Lee Dorsey – 1970 – Yes We Can
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Massive work by Lee Dorsey, recorded years after his classics in the 60s, and even funkier overall! Lee’s really cooking on all burners here, working with the production team of Allen Toussaint and Marshall Sehorn, and getting some incredible backing from The Meters – who are at the height of their powers during this period! In a way, the set’s one of the ultimate New Orleans sessions of the 70s – a culmination of all the best elements that were percolating together in the 60s indie underground, simmered together perfectly in a tighter 70s Polygram funk mode! Includes the massive original version of “Yes We Can” way better than any of the subsequent cover versions.
The Meters bring the funk, Allen Toussaint brings the songs and the production and Dorsey brings the charisma and warmth, broad in appeal even when the messages are angry and defiant like ‘who’s gonna help brother’ and ‘yes we can’.
Just quality new orleans soul.
A1 Yes We Can (Part 1) 3:30
A2 Riverboat 2:34
A3 Tears, Tears and More Tears 3:20
A4 O Me-O, My-O 2:43
A5 Sneakin’ Sally Through the Alley 2:51
A6 Yes We Can (Part 2) 3:28
B1 Who’s Gonna Help Brother Get Further? 3:04
B2 Games People Play 3:14
B3 When the Bill’s Paid 2:28
B4 Occapella 2:42
B5 Gator Tail 3:03
B6 Would You? 3:47
Arranger and producer Allen Toussaint knows that funk can be subtle and still hit hard. With The Meters as the backing band, you know you’re getting excellent musicianship. And to top it all off, Lee Dorsey possesses one of the most soulful yet commonman deliveries in all of rhythm & blues. What more could you want? How much more could you even handle?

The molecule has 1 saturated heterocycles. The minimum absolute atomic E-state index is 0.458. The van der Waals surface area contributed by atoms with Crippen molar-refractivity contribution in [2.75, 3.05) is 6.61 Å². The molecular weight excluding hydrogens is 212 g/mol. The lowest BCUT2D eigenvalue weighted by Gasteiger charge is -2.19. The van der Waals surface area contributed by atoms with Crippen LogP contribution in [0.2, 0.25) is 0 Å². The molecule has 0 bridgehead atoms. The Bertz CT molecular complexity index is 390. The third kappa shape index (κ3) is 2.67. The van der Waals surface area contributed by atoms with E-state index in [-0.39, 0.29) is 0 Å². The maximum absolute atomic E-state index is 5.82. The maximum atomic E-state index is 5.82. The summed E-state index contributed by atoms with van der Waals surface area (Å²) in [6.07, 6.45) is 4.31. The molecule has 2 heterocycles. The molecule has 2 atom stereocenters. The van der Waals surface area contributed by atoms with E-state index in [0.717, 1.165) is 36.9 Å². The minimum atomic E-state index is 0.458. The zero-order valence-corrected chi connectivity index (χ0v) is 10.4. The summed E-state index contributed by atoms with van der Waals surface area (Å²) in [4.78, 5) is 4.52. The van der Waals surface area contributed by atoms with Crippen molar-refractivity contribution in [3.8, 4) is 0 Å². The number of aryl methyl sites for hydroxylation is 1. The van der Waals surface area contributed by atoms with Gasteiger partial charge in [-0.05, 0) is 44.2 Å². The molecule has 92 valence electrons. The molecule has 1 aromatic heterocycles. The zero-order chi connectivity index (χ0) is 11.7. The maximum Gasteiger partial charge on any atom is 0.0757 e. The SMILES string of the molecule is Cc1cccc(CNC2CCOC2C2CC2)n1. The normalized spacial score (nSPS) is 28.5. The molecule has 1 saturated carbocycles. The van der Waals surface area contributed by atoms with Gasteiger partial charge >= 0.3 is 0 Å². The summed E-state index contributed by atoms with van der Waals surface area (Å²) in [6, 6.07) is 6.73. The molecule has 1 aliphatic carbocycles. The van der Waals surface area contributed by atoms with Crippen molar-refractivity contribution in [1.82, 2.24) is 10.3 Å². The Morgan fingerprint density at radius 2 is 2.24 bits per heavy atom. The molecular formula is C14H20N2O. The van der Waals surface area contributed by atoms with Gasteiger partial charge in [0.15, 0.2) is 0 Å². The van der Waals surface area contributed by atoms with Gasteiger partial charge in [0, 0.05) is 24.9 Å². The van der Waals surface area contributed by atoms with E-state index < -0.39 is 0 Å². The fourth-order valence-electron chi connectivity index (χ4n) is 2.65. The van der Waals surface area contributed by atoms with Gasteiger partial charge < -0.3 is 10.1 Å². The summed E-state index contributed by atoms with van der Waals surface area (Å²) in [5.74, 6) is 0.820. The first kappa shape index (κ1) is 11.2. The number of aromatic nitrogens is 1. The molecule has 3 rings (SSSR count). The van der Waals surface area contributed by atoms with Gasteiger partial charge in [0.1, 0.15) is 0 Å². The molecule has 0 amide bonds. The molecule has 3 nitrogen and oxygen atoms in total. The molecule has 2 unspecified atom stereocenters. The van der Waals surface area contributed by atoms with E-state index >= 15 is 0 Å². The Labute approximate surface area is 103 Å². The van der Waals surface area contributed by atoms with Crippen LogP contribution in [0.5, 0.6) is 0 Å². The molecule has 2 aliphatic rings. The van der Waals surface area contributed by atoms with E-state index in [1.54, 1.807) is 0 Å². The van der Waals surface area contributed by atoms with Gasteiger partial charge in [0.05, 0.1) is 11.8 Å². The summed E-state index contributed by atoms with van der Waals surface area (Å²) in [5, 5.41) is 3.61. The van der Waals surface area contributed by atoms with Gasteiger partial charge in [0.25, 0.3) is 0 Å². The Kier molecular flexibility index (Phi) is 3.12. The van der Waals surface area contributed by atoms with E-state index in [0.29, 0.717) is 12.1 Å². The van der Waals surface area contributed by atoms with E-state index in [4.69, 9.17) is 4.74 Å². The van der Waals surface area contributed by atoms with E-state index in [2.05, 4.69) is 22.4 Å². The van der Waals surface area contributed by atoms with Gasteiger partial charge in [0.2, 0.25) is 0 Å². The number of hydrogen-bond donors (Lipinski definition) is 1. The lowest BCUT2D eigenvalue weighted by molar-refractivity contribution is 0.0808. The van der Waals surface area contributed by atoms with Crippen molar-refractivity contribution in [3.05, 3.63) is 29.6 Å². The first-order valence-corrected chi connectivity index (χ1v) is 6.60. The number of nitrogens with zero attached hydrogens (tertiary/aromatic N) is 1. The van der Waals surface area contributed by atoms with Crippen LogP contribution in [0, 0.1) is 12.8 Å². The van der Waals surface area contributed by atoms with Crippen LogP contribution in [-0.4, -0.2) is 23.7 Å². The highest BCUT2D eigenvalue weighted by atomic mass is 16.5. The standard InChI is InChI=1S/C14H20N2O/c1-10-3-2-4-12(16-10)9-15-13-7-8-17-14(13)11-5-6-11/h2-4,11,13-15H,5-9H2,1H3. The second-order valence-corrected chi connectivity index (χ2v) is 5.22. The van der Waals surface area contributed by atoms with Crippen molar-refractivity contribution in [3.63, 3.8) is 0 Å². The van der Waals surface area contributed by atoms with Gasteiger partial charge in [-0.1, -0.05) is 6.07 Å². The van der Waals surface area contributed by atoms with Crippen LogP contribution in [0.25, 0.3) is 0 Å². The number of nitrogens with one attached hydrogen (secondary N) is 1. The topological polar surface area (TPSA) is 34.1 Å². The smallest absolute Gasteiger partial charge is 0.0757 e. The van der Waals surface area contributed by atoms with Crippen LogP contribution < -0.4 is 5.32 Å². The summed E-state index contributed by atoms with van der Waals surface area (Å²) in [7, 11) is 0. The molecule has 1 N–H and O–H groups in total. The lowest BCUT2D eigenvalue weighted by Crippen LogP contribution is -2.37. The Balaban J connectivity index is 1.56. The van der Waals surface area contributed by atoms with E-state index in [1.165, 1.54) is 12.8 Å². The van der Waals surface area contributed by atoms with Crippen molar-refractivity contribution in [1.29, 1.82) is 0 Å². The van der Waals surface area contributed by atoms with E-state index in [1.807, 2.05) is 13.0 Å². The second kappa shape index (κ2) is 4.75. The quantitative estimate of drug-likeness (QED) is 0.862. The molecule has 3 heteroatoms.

Yes We Can is 12 songs of pure New Orleans splendor, each track a Toussaint original. It’s flat out thrilling to hear the horns laze ‘n slide in on the title track and then punch it up right when your defenses are down. The smoky blues percussion of “Riverboat” can be accused of giving the listener whiplash. The voodoo grind of “Occapella” can shake the nastiest curse. The bassline of “Who’s Gonna Help Brother Get Further?” is a powerful statement all on its own. And then you add Toussaint’s wicked songwriting talents and Lee’s humble but purposeful delivery on top of it all and, before you know it, you’re addicted.
And with all due respect (and then some, and then some more, and then even a wee bit more on top of it all) to Allen Toussaint and The Meters for providing the oomph and the groove and the howl and the chill of Yes We Can, the real aspect that pushes the album over the top for me is the personality of Lee Dorsey. He pulls off the call-and-response of “Would You?” with genuine quiet class. He pumps through “Tears, Tears and More Tears” with unmatchable urgency and shamelessness.
His smooth delivery in “O Me-O My-O” makes me want to break it down somehow or someway, whatever that entails. And when he finally cuts in on Part II of the title track, I get goosebumps. There’s a magic to Lee Dorsey’s presence on every record, and when you throw Allen Toussaint and The Meters into the mix, it’s unbeatable.
This is real funk. Pure New Orleans soul.